Good work Katie C.! You are the only one who came close to figuring out last week’s mystery snapshot, which is of a street in the beautiful town of Taxco, Mexico. I wrote about Taxco (it was considered a “side-trip” in my Acapulco chapter) for a Frommer’s guidebook, MTV Best of Mexico, published by Wiley Publishing in 2007. Geordie picked up on my clue: the word “plateria” appears in the photograph, which — in Spanish — means silver shop. I was hoping more of you would make the connection, but perhaps not many people know about Taxco… Actually, I think this is for the best.
Nevertheless, I want to tell you about it. Here is a little article I wrote when I returned from my short trip to Taxco a few years ago. [If you want to see the photos in higher resolution, look at the Photos page, towards the bottom.]
Taxco: The Silver City
Through the bus window, I found myself winding deeper and deeper into the hills of the Mexican countryside. I was en route to Taxco, the “Silver City,” on a bus that was larger than many of the homes we passed. The roads were becoming narrower and the hills, increasingly steep. I waited eagerly for my first glimpse of Taxco, but saw no sign of the quaint colonial town.
Eventually, the hairpin turns and steep incline began to make me nauseous. I clutched my seat anxiously as the bus maneuvered its way through the unforgiving contours of the mountains, huffing and puffing up each hill as if to mark its final lap. Just as I was about to close my eyes and pray for the best, we made one final turn. Suddenly, unraveling before my eyes like a spool of Mexican history, was Taxco. I was immediately lost in observation.
Buried within the State of Guerrero, Taxco is a place that seems to exist outside of time and reality. Sitting at an altitude of about 5,000 feet and located 3.5 hrs from Acapulco and 2.5 hours from Mexico City, Taxco is considered a perfect weekend getaway due to its manageable size and accessible isolation. While it might not be the typical Mexican escape, it offers travelers the opportunity to visit a lesser-known side of Mexico that is completely different from the more popular resort towns, and much more authentic.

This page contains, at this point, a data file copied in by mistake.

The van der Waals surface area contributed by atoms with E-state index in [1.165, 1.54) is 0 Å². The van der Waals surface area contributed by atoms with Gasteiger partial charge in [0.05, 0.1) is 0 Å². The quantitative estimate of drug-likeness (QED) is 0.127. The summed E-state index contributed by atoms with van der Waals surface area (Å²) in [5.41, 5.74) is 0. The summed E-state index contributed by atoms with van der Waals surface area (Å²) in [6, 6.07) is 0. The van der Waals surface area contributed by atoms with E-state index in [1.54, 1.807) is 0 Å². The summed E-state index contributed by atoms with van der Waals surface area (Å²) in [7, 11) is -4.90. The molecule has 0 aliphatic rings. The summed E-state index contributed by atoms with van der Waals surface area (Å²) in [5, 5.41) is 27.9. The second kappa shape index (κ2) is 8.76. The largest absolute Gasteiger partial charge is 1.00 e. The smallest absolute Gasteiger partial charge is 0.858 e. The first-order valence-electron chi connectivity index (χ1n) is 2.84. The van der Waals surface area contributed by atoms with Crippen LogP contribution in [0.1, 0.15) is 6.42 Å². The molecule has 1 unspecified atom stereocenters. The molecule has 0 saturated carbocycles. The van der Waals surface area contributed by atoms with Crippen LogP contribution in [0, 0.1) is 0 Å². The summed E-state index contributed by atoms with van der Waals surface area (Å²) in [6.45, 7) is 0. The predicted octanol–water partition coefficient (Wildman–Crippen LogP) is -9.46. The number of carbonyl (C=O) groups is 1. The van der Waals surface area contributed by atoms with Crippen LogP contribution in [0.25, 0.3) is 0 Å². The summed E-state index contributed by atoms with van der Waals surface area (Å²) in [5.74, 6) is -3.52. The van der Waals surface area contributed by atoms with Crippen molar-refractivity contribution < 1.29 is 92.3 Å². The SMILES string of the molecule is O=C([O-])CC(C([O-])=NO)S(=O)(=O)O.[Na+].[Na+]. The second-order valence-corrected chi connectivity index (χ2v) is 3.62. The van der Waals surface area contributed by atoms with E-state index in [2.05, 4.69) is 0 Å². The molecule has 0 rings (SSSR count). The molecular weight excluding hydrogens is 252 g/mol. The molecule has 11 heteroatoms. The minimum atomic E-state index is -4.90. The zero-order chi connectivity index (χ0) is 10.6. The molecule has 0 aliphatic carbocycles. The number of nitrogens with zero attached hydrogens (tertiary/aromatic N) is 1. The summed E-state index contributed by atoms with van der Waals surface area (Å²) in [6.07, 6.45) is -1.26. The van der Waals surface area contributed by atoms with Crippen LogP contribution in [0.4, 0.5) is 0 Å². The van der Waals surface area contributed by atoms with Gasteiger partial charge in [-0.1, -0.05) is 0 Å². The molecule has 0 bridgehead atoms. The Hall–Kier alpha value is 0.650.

Taxco earned its name as the “Silver City” for being a silver-mining capital. Evidence of its silver mining glory days persists throughout the excess of silver shops that line every sidewalk. Its reputation as a silver capital has been preserved – as has its beautiful history – by the many families who have been living as silversmiths in Taxco for hundreds of years. Luckily, many of the old monasteries in this highly spiritual location have been converted into hotels without compromising their architectural beauty and without losing their eerie effect. One can experience and see the layers of Mexican history at every turn. Indications of the past have been vigilantly preserved, but Taxco is by no means creaky and old; it is still full of life and buzzing with activity, with a small burgeoning nightlife (that, admittedly, must obey the town’s “quiet hours”) and a sudden surge of interest among travelers who continue to seek the corners of Mexico that have not not been spoiled by high-rise hotels or drug-related violence.
Taxco seems to come out of nowhere. The crowded, bustling town explodes from the Mexican countryside, completely unannounced but instantly breathtaking. When I first arrived, I felt completely transported through time. Two and a half hours earlier I had been in modern Mexico City. Now I was in a town filled with red-tiled rooftops and white monasteries reminiscent of the 15th and 16th centuries.
The streets and buildings are all built harmoniously into the landscape without trying to change the natural ascents and descents of the mountainous terrain. Ancient-looking cobblestone sidewalks double as roads, which wind through the town like a magestic outdoor labyrinth. In Taxco, going for a walk is an adventure lined by high walls over which only a glimpse of the surrounding mountains can be seen.
The only car used throughout the town is the Volkswagen Beetle, giving the town a toy-like charm. Only the Beetle can navigate the steep and tiny streets because its engine is located in the back rather than the front of the car. Everyone owns the same car (if they own one at all), which is something I have only witnessed in movies like Edward Scissorhands. As one walks, the identical chugging cars just add to the fairytale charm that emanates from this unique town.
Often reduced to a side-trip, Taxco is much more. Many who stumble into the town decide never to leave. Every restaurant, church and shop has a story behind it. Both the days and nights cast an unforgettable spell on every traveler who passes through. Taxco is one of the most beautiful and picturesque towns in all of Mexico. If you ever find yourself within a reasonable radius of its meandering cobblestone streets, I recommend exploring it for yourself.
For all who do go to Taxco, remember to get lost within the mesmerizing white walls of the “Silver City” as many times as possible. And when you eventually decide to leave, good luck trying to translate Taxco’s magic into words.